How can you tell whether a Framingham deputy police chief is lying in court? Simple. If his lips are moving, he's lying.

If you are expecting honesty from anyone on the Framingham police force, you are expecting way too much in life.

He basically failed to tell the truth even when bound by oath and affirmation. This was committing perjury to save his own hide but there's no reason to believe that he would not commit perjury to convict you in court. It's easy to do and the courts accept what they say. Accept the fact that police have no ethics.

It's very disheartening and discouraging to go through this process. The only conclusion one can reach is that the police are dishonest and will commit perjury at will. One should never trust a police officer to tell the truth.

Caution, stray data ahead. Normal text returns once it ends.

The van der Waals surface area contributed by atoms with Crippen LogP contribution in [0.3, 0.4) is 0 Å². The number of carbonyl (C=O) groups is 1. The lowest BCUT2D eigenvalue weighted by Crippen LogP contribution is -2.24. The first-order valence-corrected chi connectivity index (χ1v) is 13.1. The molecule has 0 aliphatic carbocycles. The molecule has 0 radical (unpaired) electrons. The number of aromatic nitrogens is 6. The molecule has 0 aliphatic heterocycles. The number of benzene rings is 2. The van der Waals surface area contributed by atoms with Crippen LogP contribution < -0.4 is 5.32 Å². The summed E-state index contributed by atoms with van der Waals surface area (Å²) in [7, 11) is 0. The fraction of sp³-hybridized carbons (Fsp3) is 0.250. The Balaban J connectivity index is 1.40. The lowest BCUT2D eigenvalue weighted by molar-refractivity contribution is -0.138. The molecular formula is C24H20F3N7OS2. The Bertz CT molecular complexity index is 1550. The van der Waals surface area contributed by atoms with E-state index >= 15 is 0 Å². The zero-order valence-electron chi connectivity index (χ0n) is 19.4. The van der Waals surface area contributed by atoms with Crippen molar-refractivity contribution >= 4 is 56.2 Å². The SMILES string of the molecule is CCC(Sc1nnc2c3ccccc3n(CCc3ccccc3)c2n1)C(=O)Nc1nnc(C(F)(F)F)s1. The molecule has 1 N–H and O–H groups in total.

This is the second time I have witnessed Ferguson commit perjury. The first time is when he testified in the Pranzo case. I saw him pull Pranzo off Joe Rizoli with both hands but Ferguson stated that he merely placed his hand on Pranzo's shoulder and led him off.

I do not know what his parents taught him when he grew up to become a police officer but one key lesson was Honesty is the not the best policy.

If police officers actually told the truth under oath, more than half of them would be incarcerated.

As you know, in court, you are required to swear that you will tell the truth, the whole truth and nothing but the truth in court. If you swear on a Bible and you are an honest God fearing man, this might work. But a better strategy would be to record everything said by those who have taken an oath to tell the truth.